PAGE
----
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In this thoroughly researched volume, drawing upon a wealth of primary sources, Johnson examines the world of the California Gold Rush with emphasis on race, ethnicity, and gender issues. She contrasts the conventional images of Gold Rush participants - Anglo males from the eastern U.S. heading west to sek their fortunes - with the reality. In fact, the Gold Rush brought together people from highly diverse backgrounds and forced them to interact with one another. Native Americans, Latinos from several nations, Anglos from the eastern U.S., European immigrants, and African Americans (both free and enslaved) all played key roles. Women of all backgrounds were also present in small but significant numbers, finding opportunities to work and live with unprecedented independence. Initially Gold Rush society was outside the bounds of accepted U.S. mores, forcing participants to relate to one another in new ways. As more Anglo women moved to California to join male relatives, middle-class standards were brought to bear on the "lawless" Gold Rush country.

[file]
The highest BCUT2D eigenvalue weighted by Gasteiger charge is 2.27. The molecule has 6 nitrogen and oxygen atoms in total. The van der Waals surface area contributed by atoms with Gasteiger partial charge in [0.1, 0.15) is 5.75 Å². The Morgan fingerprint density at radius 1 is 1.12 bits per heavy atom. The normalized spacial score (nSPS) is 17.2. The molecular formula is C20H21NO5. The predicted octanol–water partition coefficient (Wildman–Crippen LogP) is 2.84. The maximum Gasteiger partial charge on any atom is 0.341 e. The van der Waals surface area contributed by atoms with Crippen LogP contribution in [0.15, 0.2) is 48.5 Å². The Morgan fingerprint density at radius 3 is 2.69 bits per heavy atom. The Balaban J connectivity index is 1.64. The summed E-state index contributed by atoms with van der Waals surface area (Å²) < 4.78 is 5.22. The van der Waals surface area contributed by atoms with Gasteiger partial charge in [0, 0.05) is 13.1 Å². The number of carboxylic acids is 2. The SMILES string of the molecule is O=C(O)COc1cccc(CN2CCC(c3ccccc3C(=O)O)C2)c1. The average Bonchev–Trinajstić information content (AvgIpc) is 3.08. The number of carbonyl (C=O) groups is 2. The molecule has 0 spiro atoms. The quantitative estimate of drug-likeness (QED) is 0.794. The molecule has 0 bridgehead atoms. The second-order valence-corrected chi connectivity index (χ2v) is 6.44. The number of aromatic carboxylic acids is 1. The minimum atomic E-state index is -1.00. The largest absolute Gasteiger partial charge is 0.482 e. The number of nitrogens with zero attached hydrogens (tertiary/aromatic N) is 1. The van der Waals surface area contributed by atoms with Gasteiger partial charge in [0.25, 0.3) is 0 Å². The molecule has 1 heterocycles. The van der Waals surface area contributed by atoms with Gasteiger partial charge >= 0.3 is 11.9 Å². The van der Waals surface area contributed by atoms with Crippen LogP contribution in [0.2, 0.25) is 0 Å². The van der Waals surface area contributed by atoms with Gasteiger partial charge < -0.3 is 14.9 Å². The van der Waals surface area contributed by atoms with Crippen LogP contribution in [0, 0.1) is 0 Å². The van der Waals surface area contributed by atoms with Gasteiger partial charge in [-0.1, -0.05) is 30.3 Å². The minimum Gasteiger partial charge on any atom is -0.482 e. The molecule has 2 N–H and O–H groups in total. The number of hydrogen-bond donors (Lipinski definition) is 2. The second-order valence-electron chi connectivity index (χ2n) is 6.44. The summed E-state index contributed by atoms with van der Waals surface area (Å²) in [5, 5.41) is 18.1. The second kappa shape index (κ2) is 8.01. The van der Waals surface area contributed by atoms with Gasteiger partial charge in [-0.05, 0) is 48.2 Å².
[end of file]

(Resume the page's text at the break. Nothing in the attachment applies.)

This is the report of the first nation-wide study on long-term lesbian relationships. It includes interviews with couples, analyses, and what can be learned from these women.
The years between 1943 and 1954 marked the magical era of the All-American Girls Professional Baseball League - which proved beyond doubt that women can play hardball. The book briefly traces the history of professional women's baseball, and offers profiles of seven players.